Aiden Joshua Wood,a Kane McManus,a Mitchell Henry Wright,b Anthony Carlson Greene,a Ian Edwin Cock,a,c,*
aSchool of Natural Sciences, Griffith University, Nathan Campus, Queensland, AUSTRALIA.
bDivision of Environmental and Biomolecular Systems, Institute of Environmental Health, Oregon Health and Science University, Portland, Oregon, USA.
Published: September 2017
Type: Original Article
Background: Extracts produced from S. australe and S. luehmannii fruit and leaves are potent growth inhibitors of many bacterial pathogens. They may also inhibit the growth of malodour producing bacteria and thus be useful deodorant components, although this is yet to be tested. Methods: S. australe and S. luehmannii fruit and leaf solvent extracts were investigated by disc diffusion assays against significant bacterial contributors to axillary and plantar malodour formation. Toxicity was determined using the Artemia franciscana nauplii bioassay. Results: S. australe and S. luehmannii solvent extracts were good inhibitors of B. linens and C. jeikeium growth, with zones of inhibition up to 10 mm measured. S. australe extracts were generally better inhibitors of both bacterial species compared with the S. luehmannii extracts. Ethyl acetate extracts were particularly potent, with MIC values of 300 and 857 μg/mL for the S. australe fruit and leaf extracts respectively against B. linens, and 1000 and 311 μg/mL against C. jeikeium. The S. luehmannii fruit ethyl acetate extracts were similarly potent growth inhibitors, with MIC values of 571 and 203 μg/mL against B. linens and C. jeikeium respectively. S. australe aqueous and methanolic leaf extracts were also potent inhibitors of C. jeikeium (MIC’s of 285 and 306 μg/mL respectively). All other extracts had moderate or low inhibitory activity. All of the most potent ethyl acetate extracts were nontoxic in the Artemia franciscana bioassay. In contrast, the methanolic and aqueous S. australe leaf extracts, as well as the aqueous and methanolic S. luehmannii fruit extracts displayed apparent toxicity. However, these results may be fallacious and instead result from the high antioxidant content of these extracts. Conclusion: The potent growth inhibition of axillary and plantar malodour producing bacteria by the Syzygium spp. extracts indicate their potential as deodorant components.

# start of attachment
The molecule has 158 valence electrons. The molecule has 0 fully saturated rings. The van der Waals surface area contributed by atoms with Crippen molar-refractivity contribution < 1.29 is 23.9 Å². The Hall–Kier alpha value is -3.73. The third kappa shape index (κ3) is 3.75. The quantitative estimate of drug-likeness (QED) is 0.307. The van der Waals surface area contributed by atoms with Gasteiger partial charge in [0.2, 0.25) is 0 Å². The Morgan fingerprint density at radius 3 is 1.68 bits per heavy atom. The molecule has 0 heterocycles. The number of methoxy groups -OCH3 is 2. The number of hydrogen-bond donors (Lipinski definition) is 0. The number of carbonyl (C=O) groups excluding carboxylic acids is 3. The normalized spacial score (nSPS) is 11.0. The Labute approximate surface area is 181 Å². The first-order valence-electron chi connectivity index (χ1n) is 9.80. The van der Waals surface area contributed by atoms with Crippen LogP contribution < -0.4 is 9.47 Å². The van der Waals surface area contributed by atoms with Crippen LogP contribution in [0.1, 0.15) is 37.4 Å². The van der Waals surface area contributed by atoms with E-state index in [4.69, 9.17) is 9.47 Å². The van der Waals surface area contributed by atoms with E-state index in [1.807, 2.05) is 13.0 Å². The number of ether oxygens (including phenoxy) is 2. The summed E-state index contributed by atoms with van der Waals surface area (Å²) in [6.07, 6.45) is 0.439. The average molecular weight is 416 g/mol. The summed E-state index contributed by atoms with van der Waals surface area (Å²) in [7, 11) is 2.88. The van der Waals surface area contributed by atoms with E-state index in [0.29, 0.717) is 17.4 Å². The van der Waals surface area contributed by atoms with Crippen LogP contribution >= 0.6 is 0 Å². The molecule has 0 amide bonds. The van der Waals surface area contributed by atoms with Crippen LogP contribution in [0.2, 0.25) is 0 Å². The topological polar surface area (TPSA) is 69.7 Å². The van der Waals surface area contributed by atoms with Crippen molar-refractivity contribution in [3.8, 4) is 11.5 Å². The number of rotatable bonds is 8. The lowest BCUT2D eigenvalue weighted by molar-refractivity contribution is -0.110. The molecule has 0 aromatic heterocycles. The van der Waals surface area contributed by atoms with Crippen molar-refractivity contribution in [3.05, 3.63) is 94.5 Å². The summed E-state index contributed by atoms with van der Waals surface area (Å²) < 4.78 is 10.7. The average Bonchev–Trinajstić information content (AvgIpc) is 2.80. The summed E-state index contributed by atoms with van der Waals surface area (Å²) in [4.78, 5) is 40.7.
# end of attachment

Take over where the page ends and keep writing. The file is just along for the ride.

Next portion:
Keywords: Body odour, Deodorant, Corynebacterium, Myrtaceae, Riberry, Brush cherry, High antioxidant, Medicinal plants.